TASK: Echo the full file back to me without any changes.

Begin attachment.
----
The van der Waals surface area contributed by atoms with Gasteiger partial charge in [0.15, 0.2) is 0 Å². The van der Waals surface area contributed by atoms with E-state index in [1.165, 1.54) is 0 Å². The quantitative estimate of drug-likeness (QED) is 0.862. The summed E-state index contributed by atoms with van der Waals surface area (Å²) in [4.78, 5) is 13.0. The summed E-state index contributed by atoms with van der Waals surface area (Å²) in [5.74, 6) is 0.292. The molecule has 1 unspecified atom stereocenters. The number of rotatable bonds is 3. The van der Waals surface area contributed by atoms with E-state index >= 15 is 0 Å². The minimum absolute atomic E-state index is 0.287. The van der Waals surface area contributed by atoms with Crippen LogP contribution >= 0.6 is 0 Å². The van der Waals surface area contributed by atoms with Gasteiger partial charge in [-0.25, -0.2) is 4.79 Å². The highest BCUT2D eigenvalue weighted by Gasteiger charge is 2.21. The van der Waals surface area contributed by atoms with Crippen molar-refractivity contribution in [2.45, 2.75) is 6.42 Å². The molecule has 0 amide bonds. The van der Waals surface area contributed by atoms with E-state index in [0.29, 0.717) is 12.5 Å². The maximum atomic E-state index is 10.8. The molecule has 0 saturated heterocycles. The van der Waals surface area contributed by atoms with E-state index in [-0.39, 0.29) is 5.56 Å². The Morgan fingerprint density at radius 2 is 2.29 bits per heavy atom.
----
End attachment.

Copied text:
The van der Waals surface area contributed by atoms with Gasteiger partial charge in [0.15, 0.2) is 0 Å². The van der Waals surface area contributed by atoms with E-state index in [1.165, 1.54) is 0 Å². The quantitative estimate of drug-likeness (QED) is 0.862. The summed E-state index contributed by atoms with van der Waals surface area (Å²) in [4.78, 5) is 13.0. The summed E-state index contributed by atoms with van der Waals surface area (Å²) in [5.74, 6) is 0.292. The molecule has 1 unspecified atom stereocenters. The number of rotatable bonds is 3. The van der Waals surface area contributed by atoms with E-state index >= 15 is 0 Å². The minimum absolute atomic E-state index is 0.287. The van der Waals surface area contributed by atoms with Crippen LogP contribution >= 0.6 is 0 Å². The van der Waals surface area contributed by atoms with Gasteiger partial charge in [-0.25, -0.2) is 4.79 Å². The highest BCUT2D eigenvalue weighted by Gasteiger charge is 2.21. The van der Waals surface area contributed by atoms with Crippen molar-refractivity contribution in [2.45, 2.75) is 6.42 Å². The molecule has 0 amide bonds. The van der Waals surface area contributed by atoms with E-state index in [0.29, 0.717) is 12.5 Å². The maximum atomic E-state index is 10.8. The molecule has 0 saturated heterocycles. The van der Waals surface area contributed by atoms with E-state index in [-0.39, 0.29) is 5.56 Å². The Morgan fingerprint density at radius 2 is 2.29 bits per heavy atom.